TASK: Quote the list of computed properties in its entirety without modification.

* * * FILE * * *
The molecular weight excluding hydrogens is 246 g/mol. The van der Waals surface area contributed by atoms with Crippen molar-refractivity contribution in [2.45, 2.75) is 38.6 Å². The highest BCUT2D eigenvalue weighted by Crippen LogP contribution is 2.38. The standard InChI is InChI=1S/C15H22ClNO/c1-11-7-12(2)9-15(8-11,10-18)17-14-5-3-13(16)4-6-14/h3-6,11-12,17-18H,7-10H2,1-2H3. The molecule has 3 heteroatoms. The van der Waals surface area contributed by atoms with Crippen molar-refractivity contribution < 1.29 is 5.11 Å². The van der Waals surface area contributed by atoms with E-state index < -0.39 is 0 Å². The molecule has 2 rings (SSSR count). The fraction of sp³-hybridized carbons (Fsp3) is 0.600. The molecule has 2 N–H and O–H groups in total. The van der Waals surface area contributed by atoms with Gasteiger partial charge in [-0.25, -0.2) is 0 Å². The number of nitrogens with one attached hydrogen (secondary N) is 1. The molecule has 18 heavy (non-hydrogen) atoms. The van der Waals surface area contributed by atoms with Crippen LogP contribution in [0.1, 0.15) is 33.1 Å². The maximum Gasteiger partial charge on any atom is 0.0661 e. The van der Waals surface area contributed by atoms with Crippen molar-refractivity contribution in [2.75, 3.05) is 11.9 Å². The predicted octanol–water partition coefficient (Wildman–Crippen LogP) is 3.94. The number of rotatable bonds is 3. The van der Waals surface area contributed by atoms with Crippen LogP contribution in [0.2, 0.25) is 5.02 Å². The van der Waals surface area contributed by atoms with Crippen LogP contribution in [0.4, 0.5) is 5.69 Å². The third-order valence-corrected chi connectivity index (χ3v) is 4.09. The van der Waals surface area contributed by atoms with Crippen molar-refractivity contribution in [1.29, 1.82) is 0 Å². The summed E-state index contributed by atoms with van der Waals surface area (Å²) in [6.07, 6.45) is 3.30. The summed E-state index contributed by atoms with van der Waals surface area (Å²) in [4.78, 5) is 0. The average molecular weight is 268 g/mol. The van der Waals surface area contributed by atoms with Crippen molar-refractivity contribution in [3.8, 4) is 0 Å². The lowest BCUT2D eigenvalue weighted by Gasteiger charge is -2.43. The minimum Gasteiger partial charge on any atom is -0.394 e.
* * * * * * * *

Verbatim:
The molecular weight excluding hydrogens is 246 g/mol. The van der Waals surface area contributed by atoms with Crippen molar-refractivity contribution in [2.45, 2.75) is 38.6 Å². The highest BCUT2D eigenvalue weighted by Crippen LogP contribution is 2.38. The standard InChI is InChI=1S/C15H22ClNO/c1-11-7-12(2)9-15(8-11,10-18)17-14-5-3-13(16)4-6-14/h3-6,11-12,17-18H,7-10H2,1-2H3. The molecule has 3 heteroatoms. The van der Waals surface area contributed by atoms with Crippen molar-refractivity contribution < 1.29 is 5.11 Å². The van der Waals surface area contributed by atoms with E-state index < -0.39 is 0 Å². The molecule has 2 rings (SSSR count). The fraction of sp³-hybridized carbons (Fsp3) is 0.600. The molecule has 2 N–H and O–H groups in total. The van der Waals surface area contributed by atoms with Gasteiger partial charge in [-0.25, -0.2) is 0 Å². The number of nitrogens with one attached hydrogen (secondary N) is 1. The molecule has 18 heavy (non-hydrogen) atoms. The van der Waals surface area contributed by atoms with Crippen LogP contribution in [0.1, 0.15) is 33.1 Å². The maximum Gasteiger partial charge on any atom is 0.0661 e. The van der Waals surface area contributed by atoms with Crippen molar-refractivity contribution in [2.75, 3.05) is 11.9 Å². The predicted octanol–water partition coefficient (Wildman–Crippen LogP) is 3.94. The number of rotatable bonds is 3. The van der Waals surface area contributed by atoms with Crippen LogP contribution in [0.2, 0.25) is 5.02 Å². The van der Waals surface area contributed by atoms with Crippen LogP contribution in [0.4, 0.5) is 5.69 Å². The third-order valence-corrected chi connectivity index (χ3v) is 4.09. The van der Waals surface area contributed by atoms with Crippen molar-refractivity contribution in [1.29, 1.82) is 0 Å². The summed E-state index contributed by atoms with van der Waals surface area (Å²) in [6.07, 6.45) is 3.30. The summed E-state index contributed by atoms with van der Waals surface area (Å²) in [4.78, 5) is 0. The average molecular weight is 268 g/mol. The van der Waals surface area contributed by atoms with Crippen molar-refractivity contribution in [3.8, 4) is 0 Å². The lowest BCUT2D eigenvalue weighted by Gasteiger charge is -2.43. The minimum Gasteiger partial charge on any atom is -0.394 e.